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The Lap of Luxury

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Although I don’t have any kids who are high school-aged right now, I’m sure that in another 12 or 13 years I’ll be chipping in for a shared limousine to prom right around this time of year. I’ve already seen advertisements around town and on social media boasting about the best car services and fanciest places to dine. I’ve even seen a few ads for some crazy stretch vehicles that I never would have considered, including a Hummer and a pink Mini Cooper. For my money though, nothing will ever beat that classic Town Car limo for style and versatility.

During my time as a service writer and apprentice for a body shop, I garnered a reputation for working on some of the weirder and wilder vehicles out there. These ranged from rare exotics to overseas imports and classics, all the way to hearses and limousines. The limos were often some of the most fun to work on. They had a quick turnaround and were almost always black or white. Any accident that was bad enough to require a custom limo shop for repairs was often enough to total the vehicle, so we only ever did minor body repairs, never structural or mechanical work. And after all, who doesn’t love getting a little taste for how the rich and famous get around?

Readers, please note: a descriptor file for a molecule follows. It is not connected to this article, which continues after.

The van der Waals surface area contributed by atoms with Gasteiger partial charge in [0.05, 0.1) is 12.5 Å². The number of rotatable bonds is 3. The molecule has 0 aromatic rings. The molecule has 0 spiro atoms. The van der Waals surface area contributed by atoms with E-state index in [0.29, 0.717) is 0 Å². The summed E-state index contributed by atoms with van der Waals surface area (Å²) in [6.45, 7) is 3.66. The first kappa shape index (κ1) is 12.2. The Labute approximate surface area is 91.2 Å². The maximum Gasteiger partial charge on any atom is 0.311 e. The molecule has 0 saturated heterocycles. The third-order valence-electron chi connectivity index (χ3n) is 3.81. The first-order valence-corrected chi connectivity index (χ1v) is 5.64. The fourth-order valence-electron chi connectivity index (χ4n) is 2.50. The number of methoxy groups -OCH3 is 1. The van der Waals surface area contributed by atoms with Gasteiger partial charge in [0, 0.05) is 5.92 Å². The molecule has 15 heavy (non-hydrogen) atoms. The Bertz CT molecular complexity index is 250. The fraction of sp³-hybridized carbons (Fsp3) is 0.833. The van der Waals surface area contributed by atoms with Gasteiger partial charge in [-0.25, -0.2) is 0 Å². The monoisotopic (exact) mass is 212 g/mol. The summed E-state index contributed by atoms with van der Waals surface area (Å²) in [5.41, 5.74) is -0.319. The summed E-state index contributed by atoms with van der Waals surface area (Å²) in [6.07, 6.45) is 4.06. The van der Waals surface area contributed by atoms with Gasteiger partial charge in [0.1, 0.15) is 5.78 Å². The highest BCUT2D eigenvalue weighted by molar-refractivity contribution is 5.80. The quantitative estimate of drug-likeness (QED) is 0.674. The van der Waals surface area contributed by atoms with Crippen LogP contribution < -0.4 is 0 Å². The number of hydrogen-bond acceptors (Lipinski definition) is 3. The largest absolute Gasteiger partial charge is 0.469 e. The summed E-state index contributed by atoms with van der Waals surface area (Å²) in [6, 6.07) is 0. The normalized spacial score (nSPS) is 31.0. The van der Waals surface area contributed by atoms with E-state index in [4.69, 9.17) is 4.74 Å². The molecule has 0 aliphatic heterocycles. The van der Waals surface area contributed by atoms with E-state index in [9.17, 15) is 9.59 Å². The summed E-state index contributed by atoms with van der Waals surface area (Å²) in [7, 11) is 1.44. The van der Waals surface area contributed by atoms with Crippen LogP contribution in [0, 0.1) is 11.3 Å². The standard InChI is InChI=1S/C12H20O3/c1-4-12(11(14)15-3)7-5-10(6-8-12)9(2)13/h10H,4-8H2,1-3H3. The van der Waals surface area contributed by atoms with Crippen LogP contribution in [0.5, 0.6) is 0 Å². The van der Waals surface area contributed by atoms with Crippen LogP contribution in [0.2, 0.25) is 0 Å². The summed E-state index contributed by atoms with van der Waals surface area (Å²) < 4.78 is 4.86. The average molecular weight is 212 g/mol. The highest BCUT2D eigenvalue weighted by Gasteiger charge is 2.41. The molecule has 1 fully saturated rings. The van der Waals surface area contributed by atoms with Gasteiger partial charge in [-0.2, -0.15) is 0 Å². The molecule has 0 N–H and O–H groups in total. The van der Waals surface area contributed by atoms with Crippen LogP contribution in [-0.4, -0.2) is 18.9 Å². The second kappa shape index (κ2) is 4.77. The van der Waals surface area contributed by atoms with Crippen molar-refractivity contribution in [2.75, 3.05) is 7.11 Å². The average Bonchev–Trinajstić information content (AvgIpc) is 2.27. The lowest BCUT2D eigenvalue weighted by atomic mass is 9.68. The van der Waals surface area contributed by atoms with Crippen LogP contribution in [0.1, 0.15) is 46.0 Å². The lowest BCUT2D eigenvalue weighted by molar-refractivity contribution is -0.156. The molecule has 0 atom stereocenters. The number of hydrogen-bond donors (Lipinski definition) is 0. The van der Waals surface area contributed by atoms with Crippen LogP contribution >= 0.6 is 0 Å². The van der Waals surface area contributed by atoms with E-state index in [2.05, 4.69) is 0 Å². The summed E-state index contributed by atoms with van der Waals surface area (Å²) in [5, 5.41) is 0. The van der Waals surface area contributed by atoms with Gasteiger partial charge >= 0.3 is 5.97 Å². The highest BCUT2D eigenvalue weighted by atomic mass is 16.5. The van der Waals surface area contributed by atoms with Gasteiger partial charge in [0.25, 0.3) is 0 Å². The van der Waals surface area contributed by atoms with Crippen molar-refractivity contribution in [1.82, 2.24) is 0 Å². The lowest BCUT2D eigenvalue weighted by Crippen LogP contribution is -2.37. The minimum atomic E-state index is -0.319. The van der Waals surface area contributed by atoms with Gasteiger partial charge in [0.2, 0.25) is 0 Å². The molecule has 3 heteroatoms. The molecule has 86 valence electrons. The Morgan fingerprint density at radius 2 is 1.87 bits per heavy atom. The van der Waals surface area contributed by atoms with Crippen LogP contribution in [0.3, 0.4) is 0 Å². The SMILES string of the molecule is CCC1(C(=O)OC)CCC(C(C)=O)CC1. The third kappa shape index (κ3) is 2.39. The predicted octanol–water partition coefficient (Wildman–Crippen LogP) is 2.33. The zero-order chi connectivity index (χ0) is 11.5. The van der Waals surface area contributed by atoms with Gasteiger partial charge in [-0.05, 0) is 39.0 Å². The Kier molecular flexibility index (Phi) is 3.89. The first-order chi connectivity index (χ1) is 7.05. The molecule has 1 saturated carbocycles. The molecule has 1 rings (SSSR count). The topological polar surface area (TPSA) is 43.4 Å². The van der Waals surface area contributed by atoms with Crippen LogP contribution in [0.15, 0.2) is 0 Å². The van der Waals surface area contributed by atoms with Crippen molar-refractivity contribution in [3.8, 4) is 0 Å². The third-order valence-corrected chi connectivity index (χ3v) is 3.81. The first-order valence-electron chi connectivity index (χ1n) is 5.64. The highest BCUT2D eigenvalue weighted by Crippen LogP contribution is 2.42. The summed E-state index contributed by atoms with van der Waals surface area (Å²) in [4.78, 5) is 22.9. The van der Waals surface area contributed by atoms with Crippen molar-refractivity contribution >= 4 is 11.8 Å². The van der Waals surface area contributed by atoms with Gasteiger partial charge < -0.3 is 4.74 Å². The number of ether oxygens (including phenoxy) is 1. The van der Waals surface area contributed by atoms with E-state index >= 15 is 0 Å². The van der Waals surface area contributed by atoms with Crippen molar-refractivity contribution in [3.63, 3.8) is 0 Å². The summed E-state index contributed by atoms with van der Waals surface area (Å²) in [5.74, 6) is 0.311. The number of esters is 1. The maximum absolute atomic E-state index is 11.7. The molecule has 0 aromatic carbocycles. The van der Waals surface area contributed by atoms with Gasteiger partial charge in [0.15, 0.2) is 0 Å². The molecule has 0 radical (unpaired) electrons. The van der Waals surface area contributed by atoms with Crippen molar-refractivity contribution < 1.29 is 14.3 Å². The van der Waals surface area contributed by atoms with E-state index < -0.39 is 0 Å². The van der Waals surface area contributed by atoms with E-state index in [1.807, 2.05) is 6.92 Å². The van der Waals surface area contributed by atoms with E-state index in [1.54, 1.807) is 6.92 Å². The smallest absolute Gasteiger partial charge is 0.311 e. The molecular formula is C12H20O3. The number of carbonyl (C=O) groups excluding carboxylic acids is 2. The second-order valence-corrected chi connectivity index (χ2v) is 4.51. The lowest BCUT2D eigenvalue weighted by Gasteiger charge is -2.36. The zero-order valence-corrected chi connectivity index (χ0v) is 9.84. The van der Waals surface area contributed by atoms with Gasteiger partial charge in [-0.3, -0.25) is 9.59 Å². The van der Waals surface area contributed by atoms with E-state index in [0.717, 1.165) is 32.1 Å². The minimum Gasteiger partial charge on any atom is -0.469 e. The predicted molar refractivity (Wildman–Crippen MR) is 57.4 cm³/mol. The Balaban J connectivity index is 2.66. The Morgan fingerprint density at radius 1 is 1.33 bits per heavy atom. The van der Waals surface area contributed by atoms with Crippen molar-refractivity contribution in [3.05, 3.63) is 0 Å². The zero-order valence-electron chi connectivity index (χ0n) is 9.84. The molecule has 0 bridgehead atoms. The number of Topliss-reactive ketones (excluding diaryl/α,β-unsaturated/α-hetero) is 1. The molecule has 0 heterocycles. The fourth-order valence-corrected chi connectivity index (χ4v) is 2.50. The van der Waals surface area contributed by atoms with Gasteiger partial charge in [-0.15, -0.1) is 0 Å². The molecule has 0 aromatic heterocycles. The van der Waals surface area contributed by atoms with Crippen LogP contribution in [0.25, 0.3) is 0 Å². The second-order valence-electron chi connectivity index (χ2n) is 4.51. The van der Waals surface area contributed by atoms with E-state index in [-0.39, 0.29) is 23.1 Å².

I worked in the D.C. area, where first impressions are critical. Unfortunately for drivers, the streets are also unforgiving and generally very convoluted. Needless to say, there were a fair number of limos and limo companies that needed body work on a regular basis. Special facilities are required to cut and assemble limos, and your everyday body shop isn’t up to the task of major structural work. However, the stock bumpers, fenders, quarter panels, and doors are all fair game, and matching custom fiberglass panels to existing materials can be tricky. It takes roughly 45 days and just as many men to design and build a custom uni-body limo. And since they’re working vehicles, time is also money.


Before 2011, the Lincoln Town Car was the gold standard for most limos and hearses. Other cars could be stretched, but they weren’t meant for the daily grind that a Town Car must endure. The Lovely Lincolns, as we used to call them, were the last production cars built with a body-on-frame design, so when Ford discontinued the model and introduced the MKT, there was quite a stir in the industry. Of course, Ford, being the world-class manufacturer that they’ve always been, predicted the backlash. All current MKT Town Cars are built to be disassembled, cut, and stretched. And if you were ever wondering about the safety and structural integrity of a limousine built on a Ford platform, keep in mind that these are the same design teams and engineers who worked on the Ford GT uni-body that broke a car crusher.

Though they may look unwieldy, limousines - and especially Town Car limos - are often some of the toughest vehicles on the road. They’re fun to ride in and fascinating to work on, and if I ever fall into a huge pile of money, I’ll definitely have to consider hiring a driver to chauffeur me around.

-Trey Fennell





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